HISTORY – Vernon Burton spoke to the Clemson Seratoma Club on Feb. 4 about his forthcoming book about race and the Supreme Court. On Feb. 8, he spoke at the Charles Towne Landing State Historic Site about commemorating important places to understand South Carolina history. On Feb. 25, he spoke at “A History of Race Relations at Clemson,” sponsored by the Clemson Young Democrats. Burton was an invited speaker and participant in the Liberty Fund Symposium on “Henry Clay, The American System, and the Politics of Liberty in Antebellum America,” which began Feb. 27 in Tucson, Arizona. Burton contributed extensively to a recent USA Today article about 10 civil rights sites people should visit. He was quoted in a Washington Post article, “Lincoln’s Forgotten Legacy as America’s First ‘Green President.’” In the Charleston City Paper on Feb. 19, College of Charleston Professor Adam Domby cited Burton in the article “Debunking Myths Surrounding the Confederate Narrative: The Lost Cause Was a False Cause.” He wrote that “Clemson professor Vernon Burton likes to point out that the majority of South Carolinians supported the Union because the majority of South Carolinians in 1860 were enslaved, so one might even argue that South Carolinians won the Civil War.”
LANGUAGES – Jody Cripps published a feature article titled “Signed Language Pathology: A Profession in Need” in the Fall/Winter issue of California-Speech-Hearing-Association Magazine.
ART – Rachel de Cuba presented “Pioneer Women and the Future of Rural Engagement” as a part of the “No Country for Old Murals” panel at the College Art Association’s annual conference held Feb. 14 in Chicago. Her presentation focused on her time researching and working with the Pioneer Women quilting group in rural Indiana.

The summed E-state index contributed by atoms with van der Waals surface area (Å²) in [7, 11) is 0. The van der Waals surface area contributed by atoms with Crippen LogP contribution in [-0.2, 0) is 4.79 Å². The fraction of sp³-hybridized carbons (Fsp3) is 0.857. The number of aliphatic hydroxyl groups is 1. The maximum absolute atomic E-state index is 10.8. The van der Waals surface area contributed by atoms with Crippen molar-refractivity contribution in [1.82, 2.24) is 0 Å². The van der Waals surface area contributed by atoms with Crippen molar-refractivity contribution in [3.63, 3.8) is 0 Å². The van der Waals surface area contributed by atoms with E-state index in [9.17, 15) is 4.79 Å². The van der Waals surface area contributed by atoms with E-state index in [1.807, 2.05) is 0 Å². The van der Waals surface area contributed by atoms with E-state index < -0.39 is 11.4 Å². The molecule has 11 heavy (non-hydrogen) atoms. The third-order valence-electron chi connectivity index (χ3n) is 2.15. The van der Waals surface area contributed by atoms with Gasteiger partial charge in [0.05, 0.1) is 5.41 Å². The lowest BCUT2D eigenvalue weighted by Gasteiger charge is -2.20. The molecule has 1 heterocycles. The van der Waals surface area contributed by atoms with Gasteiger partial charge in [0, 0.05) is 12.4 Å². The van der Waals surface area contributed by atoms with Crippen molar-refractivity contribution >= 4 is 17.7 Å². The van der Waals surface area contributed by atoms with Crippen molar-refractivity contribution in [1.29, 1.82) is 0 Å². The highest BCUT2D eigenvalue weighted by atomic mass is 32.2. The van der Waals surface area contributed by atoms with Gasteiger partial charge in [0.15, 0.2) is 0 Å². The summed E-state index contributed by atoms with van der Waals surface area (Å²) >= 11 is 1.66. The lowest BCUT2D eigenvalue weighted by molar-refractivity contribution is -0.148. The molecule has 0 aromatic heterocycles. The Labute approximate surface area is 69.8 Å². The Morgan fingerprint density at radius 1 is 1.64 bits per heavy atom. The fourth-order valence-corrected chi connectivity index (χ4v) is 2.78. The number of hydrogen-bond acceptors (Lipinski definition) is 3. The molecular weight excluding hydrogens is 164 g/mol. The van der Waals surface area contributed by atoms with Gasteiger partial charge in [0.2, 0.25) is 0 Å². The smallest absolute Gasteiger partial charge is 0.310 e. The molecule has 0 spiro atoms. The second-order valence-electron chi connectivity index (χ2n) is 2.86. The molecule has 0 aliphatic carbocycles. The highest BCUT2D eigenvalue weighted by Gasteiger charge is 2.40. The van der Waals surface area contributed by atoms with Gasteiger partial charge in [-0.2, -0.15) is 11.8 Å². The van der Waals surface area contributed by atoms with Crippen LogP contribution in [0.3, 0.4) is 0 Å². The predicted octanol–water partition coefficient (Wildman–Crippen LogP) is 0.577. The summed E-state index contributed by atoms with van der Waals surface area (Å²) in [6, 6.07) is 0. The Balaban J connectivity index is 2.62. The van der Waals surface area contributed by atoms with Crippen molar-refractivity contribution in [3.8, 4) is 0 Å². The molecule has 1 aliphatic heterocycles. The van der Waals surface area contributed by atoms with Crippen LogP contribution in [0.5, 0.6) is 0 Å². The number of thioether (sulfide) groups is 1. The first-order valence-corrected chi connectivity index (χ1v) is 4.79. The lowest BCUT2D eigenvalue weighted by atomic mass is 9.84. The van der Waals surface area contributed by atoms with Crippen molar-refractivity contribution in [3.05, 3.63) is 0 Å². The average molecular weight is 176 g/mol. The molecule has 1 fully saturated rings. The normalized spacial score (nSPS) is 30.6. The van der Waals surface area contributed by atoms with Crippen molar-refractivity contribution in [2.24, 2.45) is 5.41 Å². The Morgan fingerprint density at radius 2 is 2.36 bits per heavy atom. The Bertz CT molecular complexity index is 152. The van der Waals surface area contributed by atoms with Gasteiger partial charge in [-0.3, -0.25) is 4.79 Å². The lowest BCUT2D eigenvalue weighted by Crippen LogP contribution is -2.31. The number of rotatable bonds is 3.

ENGLISH – Megan Eatman published “Ecologies of Harm: Rhetorics of Violence in the United States” (Ohio State University Press).
ENGLISH – Stevie Edwards recently presented a paper at the American Literature Association’s “American Poetry Symposium” in Washington. In her paper, “On the Dilemma of Trans-Exclusionary Imagery in Twentieth and Twenty-First Century Feminist Poetry,” she discussed the works of Anne Sexton, Muriel Rukeyser, Lucille Clifton, and Sharon Olds, among others.
ENGLISH – Jordan Frith’s new coauthored article, “Locative-Media Ethics: A Call for Protocols to Guide Interactions of People, Place, and Technologies,” was published in Journalism & Mass Communication Quarterly.
HISTORY – H. Roger Grant contributed three articles to the special 20th anniversary edition of Classic Trains magazine. This Spring 2020 publication contains his “Stronger Together” (railroad mergers), “Strike of the Century” (Shopmen’s Strike of 1922) and “Down by the Station” (disappearance of country railroad stations).
ENGLISH – Tharon Howard presented “Usability & UX Research in the Future: Mapping the Minefield” at the Ninth Annual Symposium on Communicating Complex Information (SCCI) on Feb. 25 at Old Dominion University in Norfolk, Virginia.
ENGLISH – Walt Hunter was selected to be a Writer-in-Residence at the James Merrill House in Stonington, Connecticut.